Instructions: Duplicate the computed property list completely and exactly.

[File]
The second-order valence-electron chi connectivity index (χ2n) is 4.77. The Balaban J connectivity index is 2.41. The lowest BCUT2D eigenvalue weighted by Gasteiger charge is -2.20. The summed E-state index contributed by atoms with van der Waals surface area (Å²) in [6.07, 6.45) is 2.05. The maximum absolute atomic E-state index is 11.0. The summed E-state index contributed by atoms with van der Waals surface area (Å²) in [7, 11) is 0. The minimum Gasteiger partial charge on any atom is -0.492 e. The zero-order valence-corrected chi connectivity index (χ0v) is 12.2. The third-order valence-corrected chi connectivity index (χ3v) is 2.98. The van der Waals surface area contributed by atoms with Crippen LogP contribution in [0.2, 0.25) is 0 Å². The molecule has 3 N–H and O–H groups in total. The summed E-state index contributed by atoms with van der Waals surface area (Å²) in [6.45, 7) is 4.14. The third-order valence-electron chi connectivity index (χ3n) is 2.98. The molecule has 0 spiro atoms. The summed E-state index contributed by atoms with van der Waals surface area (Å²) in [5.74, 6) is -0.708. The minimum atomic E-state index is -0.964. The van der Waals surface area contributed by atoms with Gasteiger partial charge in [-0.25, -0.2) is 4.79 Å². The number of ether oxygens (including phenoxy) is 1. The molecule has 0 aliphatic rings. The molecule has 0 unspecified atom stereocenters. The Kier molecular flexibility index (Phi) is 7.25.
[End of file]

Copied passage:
The second-order valence-electron chi connectivity index (χ2n) is 4.77. The Balaban J connectivity index is 2.41. The lowest BCUT2D eigenvalue weighted by Gasteiger charge is -2.20. The summed E-state index contributed by atoms with van der Waals surface area (Å²) in [6.07, 6.45) is 2.05. The maximum absolute atomic E-state index is 11.0. The summed E-state index contributed by atoms with van der Waals surface area (Å²) in [7, 11) is 0. The minimum Gasteiger partial charge on any atom is -0.492 e. The zero-order valence-corrected chi connectivity index (χ0v) is 12.2. The third-order valence-corrected chi connectivity index (χ3v) is 2.98. The van der Waals surface area contributed by atoms with Crippen LogP contribution in [0.2, 0.25) is 0 Å². The molecule has 3 N–H and O–H groups in total. The summed E-state index contributed by atoms with van der Waals surface area (Å²) in [6.45, 7) is 4.14. The third-order valence-electron chi connectivity index (χ3n) is 2.98. The molecule has 0 spiro atoms. The summed E-state index contributed by atoms with van der Waals surface area (Å²) in [5.74, 6) is -0.708. The minimum atomic E-state index is -0.964. The van der Waals surface area contributed by atoms with Gasteiger partial charge in [-0.25, -0.2) is 4.79 Å². The number of ether oxygens (including phenoxy) is 1. The molecule has 0 aliphatic rings. The molecule has 0 unspecified atom stereocenters. The Kier molecular flexibility index (Phi) is 7.25.